The greatest proponents of the Minoan Hypothesis were arguably A.G. Galanopoulos and Edward Bacon. Others, such as J.V. Luce and James Mavor were impressed by their arguments and even Jacques Cousteau explored the seas around Santorini, while Richard Mooney, the ‘ancient aliens’ writer, thought[0842] that the Minoan theory offered a credible solution to the Atlantis mystery.

Alain Moreau has expressed strong opposition to the Minoan Hypothesis in a rather caustic article(i), probably because it conflicts with his own support for an Atlantic location for Atlantis.

The hypothesis remains one of the most popular ideas with the general public although it conflicts with many elements in Plato’s story. A few examples of which are: where were the Pillars of Heracles? How could Crete/Thera support an army of one million men? Where were the Elephants? There is no evidence that Crete had walled cities such as Plato described. The Minoan ships were relatively light and did not require the huge harbours described in the Atlantis story.

Plato describes the Atlanteans as invading from their western base (Tim.25b & Crit.114c); Crete/Santorini are not west of either Egypt or Athens

Gavin Menzies has now become the standard bearer for the Minoan Hypothesis. In The Lost Empire of Atlantis[780] he argues for a vast Minoan Empire that spread throughout the Mediterranean and even discovered America (p.245). He goes further and claims that they were the exploiters of the vast Michigan copper reserves, which they floated down the Missssippi for processing before exporting it to feed the needs of the Mediterranean Bronze industry.

Frank Joseph has criticised[802.144] the promotion of the Minoan Hypothesis by Greek archaeologists as motivated by nationalism rather than genuine scientific enquiry. This seems to ignore the fact that Nicaise and Figuier were French, Frost, Baikie and Bacon were British, Luce was Irish and Mavor was American.

Furthermore, Crete has quite clearly not sunk beneath the waves. Henry Eichner commented, most tellingly, that if Plato’s Atlantis was a reference to Crete, why did he not just say so? The late Philip Coppens was also strongly opposed to the Minoan Hypothesis.(g)

Eberhard Zangger,who favours Troy as Atlantis, disagrees strongly[484] with the idea that the Theran explosion was responsible for the 1500 BC collapse of the ‘New Palace’ civilisation.

Excavations on Thera have revealed very few bodies resulting from the 2nd millennium BC eruptions there.The understandable conclusion was that pre-eruption rumblings gave most of the inhabitants time to escape. Later, Therans founded a colony in Cyrene in North Africa, where you would expect that tales of the devastation would have been included in their folklore. However, Eumelos of Cyrene, originally a Theran, opted for the region of Malta as the remnants of Atlantis. How could he have been unaware of the fame of his homeland?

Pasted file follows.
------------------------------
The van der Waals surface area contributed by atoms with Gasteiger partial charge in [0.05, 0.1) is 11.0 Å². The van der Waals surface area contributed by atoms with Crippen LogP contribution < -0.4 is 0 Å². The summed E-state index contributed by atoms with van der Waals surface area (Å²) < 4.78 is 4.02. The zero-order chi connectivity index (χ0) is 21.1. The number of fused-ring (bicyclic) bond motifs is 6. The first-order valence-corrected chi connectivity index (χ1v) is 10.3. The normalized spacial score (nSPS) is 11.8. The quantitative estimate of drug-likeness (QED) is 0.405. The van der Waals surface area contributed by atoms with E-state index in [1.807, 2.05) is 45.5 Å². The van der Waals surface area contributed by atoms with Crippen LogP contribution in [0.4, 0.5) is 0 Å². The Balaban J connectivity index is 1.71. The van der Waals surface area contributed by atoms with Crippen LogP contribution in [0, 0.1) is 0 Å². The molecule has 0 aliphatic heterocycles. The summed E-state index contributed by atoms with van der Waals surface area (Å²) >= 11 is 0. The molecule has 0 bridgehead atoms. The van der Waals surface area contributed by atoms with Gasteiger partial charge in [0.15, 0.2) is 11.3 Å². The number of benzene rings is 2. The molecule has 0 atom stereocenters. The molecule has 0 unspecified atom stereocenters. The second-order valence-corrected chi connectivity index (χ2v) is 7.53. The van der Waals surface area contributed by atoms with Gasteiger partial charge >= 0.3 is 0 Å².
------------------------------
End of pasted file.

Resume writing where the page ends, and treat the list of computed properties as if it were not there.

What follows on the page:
A 2008 documentary, Sinking Atlantis, looked at the demise of the Minoan civilisation(b).





(e) (offline 1/7/14)



(h) discovered&searchLimits=sortby=dateAsc





Dating The Atlantis War

Dating the Atlantis War is one of the most contentious difficulties faced by Atlantology. The critical problem is to identify the time of the Atlantean War and that of the later destruction of Atlantis itself; two events apparently separated by a time span not recorded by Plato. This entry is only concerned with the date of the war. However, it should be pointed out that Plato also reveals that the Atlantis story has a very long history before the war, back to a time when ships and sailing did not yet exist (Crit.113e), so it is understandable when Plato filled the historical gap with mythological characters, namely fives sets of twins sired by Poseidon. Of course, Poseidon being a sea god did not require a boat to get to the island of Atlantis! Plato also informs us that the twins and their descendants lived on the island for ‘many generations’ and extended their rule over many other islands in the sea (Crit.114c).